A federal animal-research center in Nebraska will not be allowed to start any new experimental projects until it strengthens its procedures and internal oversight, the secretary of agriculture, Tom Vilsack, said Monday.
The decision came as a report ordered by Mr. Vilsack found that an oversight panel at the U.S. Meat Animal Research Center, in Clay Center, Neb., "was not adequately fulfilling its intended role" of scrutinizing experiments to ensure that they minimized pain and suffering for the animals. The report, however, said that during a three-day visit to the center in February, an investigating committee found no evidence of animal mistreatment. "Without exception," it said, "the panel observed healthy and well cared-for animals."
Interviews and internal records revealed that experiments and everyday handling of animals at the center have often resulted in illness, pain and premature death, and that the center lacked the careful oversight that many universities and meat producers have exercised over their own research.Since the article was published, several members of Congress from both parties have pushed a bill to extend the federal Animal Welfare Act to shield cows, pigs, sheep and other animals used for agricultural research at federal facilities like the Nebraska center. The law, enacted in 1966, excluded those animals, focusing largely on cats and dogs used in laboratory research. Some animal-rights groups have urged that the center be closed.
The Agriculture Department's report does not directly address the nature of the experiments at the center, including continuing trials to create "easy care" sheep by having ewes give birth in open fields, where newborns often die of starvation or predation. It does not review the high death rates in several experiments. Nor does it examine past practices at the center, where records show that hundreds of animals have died of preventable causes.
Over all, the center is taking proper care of its animals, the report says, praising the work and skills of the staff. "Animals were observed to be calm, without any obvious signs of stress," the report says, a sign of how they are generally treated, "not just during the week of the panel's visit."
But the report does find fault in the center's management, citing confusion about procedures for proper animal care, and about who is responsible for ensuring them; the center has shared ownership of the animals with the University of Nebraska, Lincoln. Investigators found no evidence that the center had a clearly defined training program in animal handling.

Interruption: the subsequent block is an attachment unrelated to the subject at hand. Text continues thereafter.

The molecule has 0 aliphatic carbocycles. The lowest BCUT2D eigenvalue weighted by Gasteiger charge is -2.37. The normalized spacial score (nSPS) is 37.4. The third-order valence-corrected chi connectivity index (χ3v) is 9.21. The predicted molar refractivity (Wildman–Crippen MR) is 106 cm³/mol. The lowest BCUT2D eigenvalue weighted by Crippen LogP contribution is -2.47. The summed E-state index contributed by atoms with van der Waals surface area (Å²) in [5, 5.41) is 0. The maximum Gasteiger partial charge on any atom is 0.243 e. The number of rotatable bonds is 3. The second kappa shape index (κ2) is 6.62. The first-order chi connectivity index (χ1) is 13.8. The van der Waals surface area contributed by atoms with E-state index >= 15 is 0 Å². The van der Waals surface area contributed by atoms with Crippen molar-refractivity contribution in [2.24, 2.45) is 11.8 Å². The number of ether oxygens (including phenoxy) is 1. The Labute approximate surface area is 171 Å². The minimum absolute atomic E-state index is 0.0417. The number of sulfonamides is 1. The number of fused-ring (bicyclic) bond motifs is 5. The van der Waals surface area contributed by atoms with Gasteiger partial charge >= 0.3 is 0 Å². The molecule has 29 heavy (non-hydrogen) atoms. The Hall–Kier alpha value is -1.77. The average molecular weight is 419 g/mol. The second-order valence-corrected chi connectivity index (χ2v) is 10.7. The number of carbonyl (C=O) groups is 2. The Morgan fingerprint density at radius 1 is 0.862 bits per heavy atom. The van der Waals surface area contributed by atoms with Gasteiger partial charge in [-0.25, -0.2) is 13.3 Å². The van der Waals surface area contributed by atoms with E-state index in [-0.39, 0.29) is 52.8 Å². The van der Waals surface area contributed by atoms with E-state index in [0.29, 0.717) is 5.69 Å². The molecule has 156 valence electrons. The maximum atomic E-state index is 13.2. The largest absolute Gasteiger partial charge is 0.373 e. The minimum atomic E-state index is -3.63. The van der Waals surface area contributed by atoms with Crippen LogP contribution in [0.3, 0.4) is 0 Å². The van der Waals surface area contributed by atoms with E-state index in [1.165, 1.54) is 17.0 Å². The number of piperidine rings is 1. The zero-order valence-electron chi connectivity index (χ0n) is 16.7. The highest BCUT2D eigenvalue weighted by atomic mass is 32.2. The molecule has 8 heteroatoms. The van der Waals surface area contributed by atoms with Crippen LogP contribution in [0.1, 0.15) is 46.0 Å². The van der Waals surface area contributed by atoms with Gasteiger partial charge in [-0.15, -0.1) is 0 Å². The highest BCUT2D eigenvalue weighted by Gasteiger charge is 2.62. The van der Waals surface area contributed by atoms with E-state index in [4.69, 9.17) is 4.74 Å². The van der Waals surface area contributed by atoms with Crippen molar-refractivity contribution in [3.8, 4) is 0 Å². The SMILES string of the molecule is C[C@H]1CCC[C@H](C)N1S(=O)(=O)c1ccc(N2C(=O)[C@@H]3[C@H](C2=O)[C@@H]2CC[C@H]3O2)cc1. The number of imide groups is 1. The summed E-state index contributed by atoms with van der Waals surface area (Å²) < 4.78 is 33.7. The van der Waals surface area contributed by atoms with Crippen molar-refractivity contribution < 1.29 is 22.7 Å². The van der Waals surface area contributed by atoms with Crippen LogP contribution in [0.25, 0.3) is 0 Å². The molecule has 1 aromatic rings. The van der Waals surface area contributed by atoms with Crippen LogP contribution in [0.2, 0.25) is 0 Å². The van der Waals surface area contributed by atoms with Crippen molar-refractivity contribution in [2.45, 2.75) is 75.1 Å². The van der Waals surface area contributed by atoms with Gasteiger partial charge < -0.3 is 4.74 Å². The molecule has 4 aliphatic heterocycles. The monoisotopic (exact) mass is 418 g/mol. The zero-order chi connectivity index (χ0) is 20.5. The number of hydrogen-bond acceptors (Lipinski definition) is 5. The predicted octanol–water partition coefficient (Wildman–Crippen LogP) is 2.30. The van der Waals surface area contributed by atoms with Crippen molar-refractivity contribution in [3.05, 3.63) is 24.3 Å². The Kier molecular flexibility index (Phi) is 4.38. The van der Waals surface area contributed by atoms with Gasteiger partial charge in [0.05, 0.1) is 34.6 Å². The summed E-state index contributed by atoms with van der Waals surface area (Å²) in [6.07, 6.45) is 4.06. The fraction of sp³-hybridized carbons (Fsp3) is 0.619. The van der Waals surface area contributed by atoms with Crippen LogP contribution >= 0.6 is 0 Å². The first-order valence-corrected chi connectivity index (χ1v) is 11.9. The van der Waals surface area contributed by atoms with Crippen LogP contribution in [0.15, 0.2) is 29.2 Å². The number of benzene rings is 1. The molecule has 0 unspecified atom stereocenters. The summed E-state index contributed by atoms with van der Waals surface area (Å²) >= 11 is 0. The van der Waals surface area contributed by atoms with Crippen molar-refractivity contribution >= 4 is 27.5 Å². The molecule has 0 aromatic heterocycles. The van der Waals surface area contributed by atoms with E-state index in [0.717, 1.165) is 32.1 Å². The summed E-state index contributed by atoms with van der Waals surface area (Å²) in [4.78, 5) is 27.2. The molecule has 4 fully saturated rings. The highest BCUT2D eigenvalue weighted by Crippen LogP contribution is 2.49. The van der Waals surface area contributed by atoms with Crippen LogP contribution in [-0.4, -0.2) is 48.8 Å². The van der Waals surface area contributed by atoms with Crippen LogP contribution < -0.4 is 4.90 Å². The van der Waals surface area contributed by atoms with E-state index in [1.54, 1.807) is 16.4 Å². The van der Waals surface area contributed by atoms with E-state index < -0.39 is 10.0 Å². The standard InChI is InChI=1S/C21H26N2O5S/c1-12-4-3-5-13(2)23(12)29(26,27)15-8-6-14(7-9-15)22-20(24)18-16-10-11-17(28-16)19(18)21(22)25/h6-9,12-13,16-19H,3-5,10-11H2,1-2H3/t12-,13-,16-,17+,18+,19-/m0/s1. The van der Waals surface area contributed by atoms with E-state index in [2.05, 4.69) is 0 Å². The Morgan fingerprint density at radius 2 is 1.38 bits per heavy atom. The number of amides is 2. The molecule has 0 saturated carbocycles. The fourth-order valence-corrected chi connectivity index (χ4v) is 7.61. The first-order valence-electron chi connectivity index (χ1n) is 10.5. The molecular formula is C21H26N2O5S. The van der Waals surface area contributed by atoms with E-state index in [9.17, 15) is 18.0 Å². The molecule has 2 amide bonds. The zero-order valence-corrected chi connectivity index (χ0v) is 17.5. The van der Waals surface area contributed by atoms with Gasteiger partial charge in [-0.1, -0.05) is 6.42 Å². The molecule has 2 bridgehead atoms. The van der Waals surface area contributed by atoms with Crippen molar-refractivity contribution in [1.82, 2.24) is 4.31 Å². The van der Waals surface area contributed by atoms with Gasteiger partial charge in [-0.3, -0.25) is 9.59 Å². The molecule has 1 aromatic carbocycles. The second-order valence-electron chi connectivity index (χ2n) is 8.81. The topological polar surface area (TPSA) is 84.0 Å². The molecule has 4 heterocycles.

An internal committee at the center that Agriculture Department rules say should rigorously review each experiment is not doing its job, the report says: The panel has not met regularly, and its one outside member had to step down recently because of a conflict of interest involving a family member. In another potential conflict of interest, the report says, the panel's chairwoman was the center's staff veterinarian - a "less than ideal" situation that could encourage other panel members to leave concern for animals to her. "There was no evidence of formal review or approval of the proposed research" by the panel members, the report says
The report was drawn up by a committee made up of four officials from universities and a department veterinarian. Wayne Pacelle, the chief executive of the Humane Society of the United States, said the agency's inquiry was disappointing. "What was needed was not a white-glove tour," he said, "but a forensic look into how appalling abuses were allowed to occur at the center and others like it, and whether the leadership and the researchers who abused animals there should be retained."
Mr. Vilsack recommended several steps for strengthening the center's review panel. He also advised that employee training and record-keeping be improved. His department will take public comments on the report through March 18 at ree.usda.gov.
Source: New York Times